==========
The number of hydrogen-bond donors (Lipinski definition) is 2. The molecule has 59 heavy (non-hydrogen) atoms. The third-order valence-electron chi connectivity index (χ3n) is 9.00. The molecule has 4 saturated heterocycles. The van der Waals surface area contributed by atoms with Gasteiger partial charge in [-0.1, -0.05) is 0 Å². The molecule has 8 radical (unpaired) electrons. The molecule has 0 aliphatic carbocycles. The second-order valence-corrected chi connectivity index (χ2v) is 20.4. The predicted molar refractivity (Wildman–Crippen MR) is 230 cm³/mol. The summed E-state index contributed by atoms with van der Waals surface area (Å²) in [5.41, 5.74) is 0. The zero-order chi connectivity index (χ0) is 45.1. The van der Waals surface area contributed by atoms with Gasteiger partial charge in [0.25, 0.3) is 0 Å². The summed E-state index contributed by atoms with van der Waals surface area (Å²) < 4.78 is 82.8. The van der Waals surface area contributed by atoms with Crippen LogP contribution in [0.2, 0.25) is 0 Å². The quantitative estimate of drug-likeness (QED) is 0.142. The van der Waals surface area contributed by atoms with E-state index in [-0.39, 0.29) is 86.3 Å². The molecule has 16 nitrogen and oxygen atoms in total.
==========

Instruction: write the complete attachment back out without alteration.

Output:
The number of hydrogen-bond donors (Lipinski definition) is 2. The molecule has 59 heavy (non-hydrogen) atoms. The third-order valence-electron chi connectivity index (χ3n) is 9.00. The molecule has 4 saturated heterocycles. The van der Waals surface area contributed by atoms with Gasteiger partial charge in [-0.1, -0.05) is 0 Å². The molecule has 8 radical (unpaired) electrons. The molecule has 0 aliphatic carbocycles. The second-order valence-corrected chi connectivity index (χ2v) is 20.4. The predicted molar refractivity (Wildman–Crippen MR) is 230 cm³/mol. The summed E-state index contributed by atoms with van der Waals surface area (Å²) in [5.41, 5.74) is 0. The zero-order chi connectivity index (χ0) is 45.1. The van der Waals surface area contributed by atoms with Gasteiger partial charge in [0.25, 0.3) is 0 Å². The summed E-state index contributed by atoms with van der Waals surface area (Å²) < 4.78 is 82.8. The van der Waals surface area contributed by atoms with Crippen LogP contribution in [0.2, 0.25) is 0 Å². The quantitative estimate of drug-likeness (QED) is 0.142. The van der Waals surface area contributed by atoms with E-state index in [-0.39, 0.29) is 86.3 Å². The molecule has 16 nitrogen and oxygen atoms in total.